Heatwave in Southeast Asia: prayers for rain, water shortages, forest fires… Several countries are suffering from the heat

In recent weeks, extreme heat has enveloped Asia, from India to the Philippines, causing deaths from sunstroke and school closures

Heatwave in Southeast Asia: prayers for rain, water shortages, forest fires… Several countries are suffering from the heat

In recent weeks, extreme heat has enveloped Asia, from India to the Philippines, causing deaths from sunstroke and school closures. Tens of millions of people are affected by the heatwave, authorities in several countries are calling on people to stay at home.

Caused by greenhouse gas emissions from human activity, climate change increases the intensity, duration and frequency of heatwaves. Asia, which is warming faster than the global average, is the region on the planet most affected by weather, climate and water-related disasters, with many countries in the region experiencing their 2023 hottest year on record, noted the World Meteorological Organization.

The country has experienced three severe heat waves this month, according to data released Friday (May 3) by the National Center for Hydrometeorological Forecasting, with the mercury reaching 44 degrees in two cities earlier this week. This figure is just below Vietnam's highest temperature ever recorded, 44.2 degrees on May 7, 2023.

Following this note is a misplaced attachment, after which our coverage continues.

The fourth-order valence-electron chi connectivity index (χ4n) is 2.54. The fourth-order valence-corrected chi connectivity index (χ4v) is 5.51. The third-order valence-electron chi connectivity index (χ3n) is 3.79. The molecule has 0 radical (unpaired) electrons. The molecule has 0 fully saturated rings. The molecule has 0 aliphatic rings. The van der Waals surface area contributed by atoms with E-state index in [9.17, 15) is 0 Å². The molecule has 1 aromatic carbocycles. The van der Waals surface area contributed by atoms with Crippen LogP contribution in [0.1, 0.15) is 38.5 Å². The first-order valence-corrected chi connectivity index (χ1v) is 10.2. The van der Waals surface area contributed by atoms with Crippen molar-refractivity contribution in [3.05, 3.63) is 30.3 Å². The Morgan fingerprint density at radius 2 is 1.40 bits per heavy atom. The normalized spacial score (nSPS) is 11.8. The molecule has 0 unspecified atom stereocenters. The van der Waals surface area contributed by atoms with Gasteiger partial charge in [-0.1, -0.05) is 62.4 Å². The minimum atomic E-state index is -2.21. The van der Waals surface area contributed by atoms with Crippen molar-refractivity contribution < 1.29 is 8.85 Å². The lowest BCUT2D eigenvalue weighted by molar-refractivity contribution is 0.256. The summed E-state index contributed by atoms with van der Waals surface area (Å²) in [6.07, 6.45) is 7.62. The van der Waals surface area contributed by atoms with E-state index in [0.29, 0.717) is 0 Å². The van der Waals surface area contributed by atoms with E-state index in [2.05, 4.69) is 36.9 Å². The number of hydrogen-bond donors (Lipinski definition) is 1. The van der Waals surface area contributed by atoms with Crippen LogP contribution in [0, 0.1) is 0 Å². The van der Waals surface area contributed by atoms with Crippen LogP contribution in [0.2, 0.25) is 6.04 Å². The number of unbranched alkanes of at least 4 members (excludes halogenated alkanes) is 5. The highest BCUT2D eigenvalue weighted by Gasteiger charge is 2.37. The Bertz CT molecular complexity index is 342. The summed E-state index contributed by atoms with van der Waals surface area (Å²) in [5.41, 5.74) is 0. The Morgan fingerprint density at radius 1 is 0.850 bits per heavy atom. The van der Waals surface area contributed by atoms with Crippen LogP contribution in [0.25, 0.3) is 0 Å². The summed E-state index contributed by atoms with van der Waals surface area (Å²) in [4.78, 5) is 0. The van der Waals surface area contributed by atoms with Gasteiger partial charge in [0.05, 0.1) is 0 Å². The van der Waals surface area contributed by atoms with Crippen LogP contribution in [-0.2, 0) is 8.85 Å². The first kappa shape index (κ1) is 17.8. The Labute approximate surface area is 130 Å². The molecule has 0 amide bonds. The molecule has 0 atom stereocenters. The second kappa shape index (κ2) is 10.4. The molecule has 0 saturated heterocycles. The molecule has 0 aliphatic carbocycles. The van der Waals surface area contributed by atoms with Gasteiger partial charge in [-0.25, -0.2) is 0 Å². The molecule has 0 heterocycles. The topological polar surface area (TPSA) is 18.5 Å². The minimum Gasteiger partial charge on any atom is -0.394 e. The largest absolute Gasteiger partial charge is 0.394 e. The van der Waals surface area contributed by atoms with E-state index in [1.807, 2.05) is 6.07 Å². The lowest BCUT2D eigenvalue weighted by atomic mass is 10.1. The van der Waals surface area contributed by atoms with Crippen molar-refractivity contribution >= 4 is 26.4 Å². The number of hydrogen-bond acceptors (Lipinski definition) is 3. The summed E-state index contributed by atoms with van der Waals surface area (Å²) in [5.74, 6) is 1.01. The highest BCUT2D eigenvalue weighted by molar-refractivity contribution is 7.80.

A total of 102 weather stations recorded records in April, with northern and central Vietnam worst hit by the heatwave, with temperatures averaging 2 to 4 degrees higher than the same period in 2023. Seven stations recorded temperatures exceeding 43 degrees on Tuesday.

The most dramatic sign of the extreme weather hitting Vietnam appeared in the southern province of Dong Nai, where hundreds of thousands of fish died in a reservoir. This massive mortality was attributed to the lack of water caused by the heatwave and poor management. Vietnam’s meteorological agency predicts more heatwaves in May, with temperatures 1.5 to 2.5 degrees higher than in previous years.